LONG BEACH ISLAND – After four days, 85 films, 40 filmmakers, three parties, breakfasts and panels with filmmakers, five virtual reality shorts and unforgettable memories – the Lighthouse International Film Festival (LIFF) has finally closed the curtain on its 9th year in production.
“I really feel like this edition of the lineup is kind of like the peak of the ideal of what we really want. We have local films that touch on global concerns, we have fantastic documentaries, we have international films, an incredible short film lineup and we’re bringing virtual reality,” said LIFF Executive Director Eric Johnson at the festival’s kick-off screening on Thursday, June 8. “We’re incredibly, incredibly excited for you to see all these movies.”
The festival kicked off on Thursday night with a screening of a 90s throwback film King of Peking at the Long Beach Island Foundation of the Arts & Sciences. People showed up early for the premiere, as volunteers were forced to keep adding more rows of chairs in front of the projection screen. The movie, which was set in Beijing, China and had English subtitles, tells the story of a father who, desperate to both provide for and bond with his 10-year-old son, takes a job at a movie theatre and starts stealing movie reels in an effort to make money in the newly emerging DVD bootlegging business.
“This is very much about a man who makes the wrong choice but makes it for the right reason,” said the film’s director Sam Voutas.
Voutas, who is actually Australian but speaks fluent Mandarin, held a Q&A session after the screening, and said his inspiration for the movie was becoming a dad himself two and a half years ago, something that forever changed his life as he knew it. He said that often, you can tell a movie was made to look like a different time period, but that he wanted King of Peking to feel like it could have been made in the 90s.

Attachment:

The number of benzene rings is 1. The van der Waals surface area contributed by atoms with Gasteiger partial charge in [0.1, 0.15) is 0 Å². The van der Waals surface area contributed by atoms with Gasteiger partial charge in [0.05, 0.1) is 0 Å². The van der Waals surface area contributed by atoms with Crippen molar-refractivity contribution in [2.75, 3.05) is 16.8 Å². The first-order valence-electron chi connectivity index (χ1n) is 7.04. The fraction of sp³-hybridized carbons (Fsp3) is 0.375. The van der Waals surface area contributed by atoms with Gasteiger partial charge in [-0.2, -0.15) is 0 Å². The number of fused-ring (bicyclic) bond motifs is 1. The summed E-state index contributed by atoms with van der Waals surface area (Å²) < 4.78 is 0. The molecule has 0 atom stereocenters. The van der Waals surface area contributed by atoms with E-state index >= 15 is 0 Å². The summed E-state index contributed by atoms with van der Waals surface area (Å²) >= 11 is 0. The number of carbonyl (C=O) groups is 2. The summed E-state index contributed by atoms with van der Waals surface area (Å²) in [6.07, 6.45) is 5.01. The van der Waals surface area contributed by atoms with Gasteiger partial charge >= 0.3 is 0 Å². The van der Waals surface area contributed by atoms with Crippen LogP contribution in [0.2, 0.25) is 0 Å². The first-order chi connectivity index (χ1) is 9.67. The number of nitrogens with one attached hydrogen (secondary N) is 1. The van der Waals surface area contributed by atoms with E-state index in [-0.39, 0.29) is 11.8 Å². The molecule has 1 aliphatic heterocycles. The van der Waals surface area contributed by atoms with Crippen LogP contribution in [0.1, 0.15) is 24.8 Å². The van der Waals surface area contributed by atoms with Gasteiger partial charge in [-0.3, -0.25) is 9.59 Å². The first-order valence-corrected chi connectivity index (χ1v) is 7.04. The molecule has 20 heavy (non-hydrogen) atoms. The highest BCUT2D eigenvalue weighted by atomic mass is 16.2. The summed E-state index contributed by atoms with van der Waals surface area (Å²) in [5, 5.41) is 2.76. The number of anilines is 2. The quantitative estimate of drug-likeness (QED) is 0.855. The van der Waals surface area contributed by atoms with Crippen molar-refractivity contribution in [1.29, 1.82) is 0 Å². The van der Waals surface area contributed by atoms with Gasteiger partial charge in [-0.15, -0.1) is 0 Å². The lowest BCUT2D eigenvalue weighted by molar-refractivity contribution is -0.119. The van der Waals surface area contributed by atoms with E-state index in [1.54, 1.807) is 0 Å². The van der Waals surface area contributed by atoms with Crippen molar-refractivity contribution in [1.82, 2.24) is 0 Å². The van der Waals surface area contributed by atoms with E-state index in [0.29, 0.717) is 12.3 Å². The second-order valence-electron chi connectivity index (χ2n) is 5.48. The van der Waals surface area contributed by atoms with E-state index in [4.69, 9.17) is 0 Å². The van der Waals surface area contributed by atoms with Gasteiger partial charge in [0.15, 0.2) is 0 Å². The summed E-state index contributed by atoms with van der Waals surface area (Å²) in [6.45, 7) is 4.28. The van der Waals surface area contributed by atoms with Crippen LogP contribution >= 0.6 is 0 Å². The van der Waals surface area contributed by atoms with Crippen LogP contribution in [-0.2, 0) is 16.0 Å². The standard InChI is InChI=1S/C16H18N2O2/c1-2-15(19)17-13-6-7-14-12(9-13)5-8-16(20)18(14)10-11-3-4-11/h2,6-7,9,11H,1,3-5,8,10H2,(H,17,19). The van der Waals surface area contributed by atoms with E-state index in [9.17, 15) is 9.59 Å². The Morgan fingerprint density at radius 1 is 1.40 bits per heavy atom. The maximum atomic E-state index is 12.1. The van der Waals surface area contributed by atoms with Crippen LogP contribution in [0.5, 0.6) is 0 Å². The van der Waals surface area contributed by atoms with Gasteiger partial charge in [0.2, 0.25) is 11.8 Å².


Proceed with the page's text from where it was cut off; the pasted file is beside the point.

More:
LIFF workers and volunteers said the buzz was sizzling around a locally made film called The Oyster Farmers, directed by Corinne Gray Ruff and Angela Anderson, which is a documentary about Barnegat baymen and baywomen throughout the last four centuries. It also explores the growing sustainable seafood movement both locally and globally, at a time when 90 percent of seafood eaten in the U.S. is imported. Anderson and Ruff were also at the festival’s kick-off party back in May, when they found out only the night before that their movie had made it into the lineup. The two female filmmakers, along with filmmaker Brendan Walsh who helped edit the movie, also hosted a NJ Filmmaking Panel Friday morning to discuss why the Jersey Shore is the perfect place for moviemaking and movie inspiration. The Oyster Farmers was screened at 3:30 p.m. on Saturday, June 10 at the LBI Foundation of the Arts & Sciences.
Another local documentary creating buzz, and also a festival audience award winner, was Swim Team, which tells the tale of the Jersey Hammerheads, a competitive swim team made up of autistic teenagers. Director Lara Stolman follows three teammates in their journey to fit in and to find their independence both in and out of the pool. The film was screened at 8 p.m. on Saturday, June 10 at the Surf City Firehouse.
The festival also featured eight blocks of shorts, where several short films were shown at once, and for the first time ever, a virtual reality experience that LIFF Managing Director Christine Rooney described as “absolutely an amazing experience.”
This year’s Audience and Jury Award Winners were announced on Sunday, June 11 during a 6 p.m. party at Joe Pop’s Shore Bar:
Audience Award Winners:
- Documentary: “Swim Team” (Lara Stolman)
- Audience Award Short Film: “Break In” (Christopher Cox)
- Spotlight: “Black Magic for White Boys” (Onur Tukel)
- Narrative: “Our Father” (Meni Yaish)
- HS Student Film Jury Award: The Getaway Drivers (Graham Burrell)
- Documentary Short Film Grand Jury Award: Refugee (Emily Moore and Joyce Chen)
- Special Jury Award Short Film: Fry Day (Laura Moss and Valerie Steinberg)
- Narrative Short Film Grand Jury Award: Do No Harm (Roseanne Liang)
- Documentary Feature Grand Jury Award: Santoalla (Andrew Becker and Daniel Mehrer)
- Narrative Feature Grand Jury Award: Our Father (Meni Yaish)
Created in 2008 by a group of filmmakers, film critics and film industry professionals, the Lighthouse International Film Festival celebrates four days of features, shorts, documentaries and family films from around the world in honor of Long Beach Island’s historic Barnegat Lighthouse.